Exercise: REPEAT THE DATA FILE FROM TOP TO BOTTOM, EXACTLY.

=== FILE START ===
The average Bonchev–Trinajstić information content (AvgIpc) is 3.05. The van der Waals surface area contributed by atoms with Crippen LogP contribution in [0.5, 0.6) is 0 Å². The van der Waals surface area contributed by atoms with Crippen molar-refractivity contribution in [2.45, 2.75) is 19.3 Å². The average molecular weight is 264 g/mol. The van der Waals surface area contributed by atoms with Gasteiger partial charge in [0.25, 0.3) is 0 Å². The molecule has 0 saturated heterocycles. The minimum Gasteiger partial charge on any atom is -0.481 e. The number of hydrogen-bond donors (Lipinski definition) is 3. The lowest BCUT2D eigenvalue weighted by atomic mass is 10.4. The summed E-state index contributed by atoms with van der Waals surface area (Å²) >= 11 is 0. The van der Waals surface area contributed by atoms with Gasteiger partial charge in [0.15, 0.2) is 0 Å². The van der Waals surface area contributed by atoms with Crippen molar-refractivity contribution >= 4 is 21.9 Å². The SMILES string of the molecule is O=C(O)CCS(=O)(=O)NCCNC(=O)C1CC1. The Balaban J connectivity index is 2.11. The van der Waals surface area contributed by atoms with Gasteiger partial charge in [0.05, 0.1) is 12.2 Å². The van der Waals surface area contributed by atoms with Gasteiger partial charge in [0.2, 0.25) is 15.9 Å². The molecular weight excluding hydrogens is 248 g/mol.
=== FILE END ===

The average Bonchev–Trinajstić information content (AvgIpc) is 3.05. The van der Waals surface area contributed by atoms with Crippen LogP contribution in [0.5, 0.6) is 0 Å². The van der Waals surface area contributed by atoms with Crippen molar-refractivity contribution in [2.45, 2.75) is 19.3 Å². The average molecular weight is 264 g/mol. The van der Waals surface area contributed by atoms with Gasteiger partial charge in [0.25, 0.3) is 0 Å². The molecule has 0 saturated heterocycles. The minimum Gasteiger partial charge on any atom is -0.481 e. The number of hydrogen-bond donors (Lipinski definition) is 3. The lowest BCUT2D eigenvalue weighted by atomic mass is 10.4. The summed E-state index contributed by atoms with van der Waals surface area (Å²) >= 11 is 0. The van der Waals surface area contributed by atoms with Gasteiger partial charge in [0.15, 0.2) is 0 Å². The van der Waals surface area contributed by atoms with Crippen molar-refractivity contribution >= 4 is 21.9 Å². The SMILES string of the molecule is O=C(O)CCS(=O)(=O)NCCNC(=O)C1CC1. The Balaban J connectivity index is 2.11. The van der Waals surface area contributed by atoms with Gasteiger partial charge in [0.05, 0.1) is 12.2 Å². The van der Waals surface area contributed by atoms with Gasteiger partial charge in [0.2, 0.25) is 15.9 Å². The molecular weight excluding hydrogens is 248 g/mol.